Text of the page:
TORONTO – Lower advertising revenues and soaring restructuring costs weakened the first-quarter results of Postmedia Network Canada Corp. (TSX:PNC.B), owner of the National Post and other Canadian newspapers.
The company reported an $11.8-million net loss in the three months ended Nov. 30, primarily due to a $15.3-million increase in restructuring expenses from the company’s outsourcing of printing operations.
A year earlier, Postmedia had a profit of $6.7 million when the costs of reworking its operations were significantly lower.
Postmedia’s loss was equal to 29 cents per share versus 16 cents per share of net income in the comparable period.
Revenue fell eight per cent to $194 million from about $212 million, primarily from reduced print advertising sales, while digital revenue fell by $1.3 million or five per cent.
Like most of the newspaper industry, Postmedia has been grappling with a years-long trend in which readers and advertisers turn away from print publications to digital media, including websites.
To counter the decline, Postmedia began a three-year plan to dramatically change its business model by setting up digital pay walls for its websites, ending the publication of many Sunday newspapers and selling its headquarters in Toronto.
In November, the company outsourced the production of the Calgary Herald to TC Transcontinental Printing and said it would also outsource contracts for the production of both the Vancouver Sun and the Province.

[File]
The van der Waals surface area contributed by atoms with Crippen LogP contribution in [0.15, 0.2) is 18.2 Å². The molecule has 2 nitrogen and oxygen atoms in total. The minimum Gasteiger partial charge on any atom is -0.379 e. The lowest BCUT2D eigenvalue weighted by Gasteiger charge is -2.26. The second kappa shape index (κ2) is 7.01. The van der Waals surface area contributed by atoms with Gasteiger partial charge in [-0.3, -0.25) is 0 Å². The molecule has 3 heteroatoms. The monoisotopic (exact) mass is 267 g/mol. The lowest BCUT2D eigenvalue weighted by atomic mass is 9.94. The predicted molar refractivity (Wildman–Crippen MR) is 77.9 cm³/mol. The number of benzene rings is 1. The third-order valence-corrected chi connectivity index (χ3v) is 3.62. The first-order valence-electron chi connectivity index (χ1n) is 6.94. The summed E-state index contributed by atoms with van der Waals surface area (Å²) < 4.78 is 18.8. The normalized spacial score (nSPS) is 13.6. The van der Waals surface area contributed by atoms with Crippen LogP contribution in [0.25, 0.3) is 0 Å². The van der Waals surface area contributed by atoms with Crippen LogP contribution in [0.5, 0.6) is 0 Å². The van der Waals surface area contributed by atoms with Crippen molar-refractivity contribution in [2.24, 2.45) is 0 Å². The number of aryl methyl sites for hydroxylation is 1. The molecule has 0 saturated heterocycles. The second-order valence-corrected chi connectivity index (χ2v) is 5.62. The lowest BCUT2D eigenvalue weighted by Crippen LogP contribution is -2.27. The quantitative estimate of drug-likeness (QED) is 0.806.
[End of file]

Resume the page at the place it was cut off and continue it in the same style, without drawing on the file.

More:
Restructuring expenses, and other items meant to lower its operational costs, grew to $20.1 million in the quarter from $4.8 million a year earlier.
However, Postmedia’s overall operating expenses — excluding depreciation, amortization and restructuring items — fell by nine per cent, or $14.7 million, from a year before.
“We continue to face significant revenue challenges as a result of a rapidly changing advertising market,” CEO Paul Godfrey said in a statement.
“In spite of these challenges, however, we are very pleased with the progress we have made in stabilizing circulation revenue, deepening insights into our audiences across multiple platforms, and transforming our cost structure to match the realities of the business.”
Postmedia rose from the ashes of bankrupt media company Canwest when Godfrey culled together a group of investors in 2010.
Since then, the company has been focused on reworking its operations, which has included shutting down an in-house wire service and expanding its Hamilton operations to handle the editorial production of newspaper pages.